Resources for Teachers & Parents (courtesy of the American School Counselor Association):

Helping Kids During Crisis

• Try and keep routines as normal as possible. Kids gain security from the predictability of routine, including attending school.

• Limit exposure to television and the news.

• Be honest with kids and share with them as much information as they are developmentally able to handle.

• Listen to kids’ fears and concerns.

• Reassure kids that the world is a good place to be, but that there are people who do bad things . . . I can't think of a better way to do this than your "Spread Love Not Hate!!" Kids love to help during a crisis. Making cards is a great way to get them involved. 

• Parents and adults need to first deal with and assess their own responses to crisis and stress.

• Rebuild and reaffirm attachments and relationships.

Talking to Children about Community Violence
by David Fassler, M.D.
Taken from American Academy of Child & Adolescent Psychiatry (www.aacap.org)

Once again, parents and teachers are faced with the challenge of discussing a tragic incident of community violence with children. Although these may be difficult conversations, they are also important. There are no "right" or "wrong" ways to talk with children about such traumatic events. However, here are some suggestions that may be helpful:
    • Create an open and supportive environment where children know they can ask questions. At the same time, it's best not to force children to talk about things unless and until they're ready.
    • Give children honest answers and information. Children will usually know, or eventually find out, if you're "making things up." It may affect their ability to trust you or your reassurances in the future.
    • Use words and concepts children can understand. Gear your explanations to the child's age, language, and developmental level.
    • Be prepared to repeat information and explanations several times. Some information may be hard for them to accept or understand. Asking the same question over and over may also be a way for a child to ask for reassurance.
    • Acknowledge and validate the child's thoughts, feelings, and reactions. Let them know that you think their questions and concerns are important and appropriate.
    • Remember that children tend to personalize situations. For example, they may worry about their own safety or the safety of friends and relatives, especially those who are away at college.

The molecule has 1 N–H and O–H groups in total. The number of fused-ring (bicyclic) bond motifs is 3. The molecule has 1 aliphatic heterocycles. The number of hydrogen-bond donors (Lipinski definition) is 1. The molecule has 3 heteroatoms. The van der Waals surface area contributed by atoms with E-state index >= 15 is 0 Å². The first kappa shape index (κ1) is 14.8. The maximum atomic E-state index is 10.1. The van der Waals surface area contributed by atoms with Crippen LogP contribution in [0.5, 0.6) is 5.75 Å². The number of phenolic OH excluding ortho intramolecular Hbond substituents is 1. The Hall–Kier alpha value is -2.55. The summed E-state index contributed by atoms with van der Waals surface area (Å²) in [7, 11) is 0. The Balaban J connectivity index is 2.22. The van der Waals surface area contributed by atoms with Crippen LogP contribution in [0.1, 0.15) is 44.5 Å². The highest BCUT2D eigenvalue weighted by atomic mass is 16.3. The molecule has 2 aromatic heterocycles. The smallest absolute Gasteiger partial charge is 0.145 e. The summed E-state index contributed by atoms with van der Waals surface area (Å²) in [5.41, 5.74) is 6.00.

• Let children know that lots of people are helping the students, teachers, and families affected by the recent shootings.
    • Children learn from watching their parents and teachers. They are very interested in how you respond to local and national events. They also learn from listening to your conversations with other adults.
    • Don't let children watch too much television with frightening images. The repetition of such scenes can be disturbing and confusing.
    • Children who have experienced trauma or losses in the past are particularly vulnerable to prolonged or intense reactions to news or images of violent incidents. These children may need extra support and attention.
    • Children who are preoccupied with questions or concerns about safety should be evaluated by a trained and qualified mental health professional. Other signs that a child may need additional help include: ongoing sleep disturbances, intrusive thoughts or worries, recurring fears about death, leaving parents or going to school. If these behaviors persist, ask your child's pediatrician, family physician, or school counselor to help arrange an appropriate referral.
    • Although parents and teachers may follow the news with close scrutiny, most children just want to be children. They may not want to think about or discuss violent events. They'd rather play ball, climb trees, or ride bikes.

Incidents of community violence are not easy for anyone to comprehend or accept. Understandably, some young children may feel frightened or confused. As parents, teachers, and caring adults, we can best help by listening and responding in an honest, consistent, and supportive manner.

Fortunately, most children -- even those exposed to trauma -- are quite resilient. However, by creating an open environment where they feel free to ask questions, we can help them cope with stressful events and experiences, and reduce the risk of lasting emotional difficulties.

David Fassler, M.D., is a child and adolescent psychiatrist practicing in Burlington, Vermont. He is also a clinical professor in the Department of Psychiatry at the University of Vermont College of Medicine.

More information about helping children cope with violence and trauma is available at:


Discussing Hate and Violence with Your Children (article)

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Overwhelming Response Proves "There is More Love Than Hate"

Julie Anderson
Wahoo SchoolsMusic Teacher

Dec 26, 2012

There are a lot of big hearts in and around our community...AMAZING!I feel blessed to live among so many giving people. Also, thank you Jason Stevens and Dave Privett for having the biggest hearts of all.You are an inspiration and living proof of the good in this world. :-)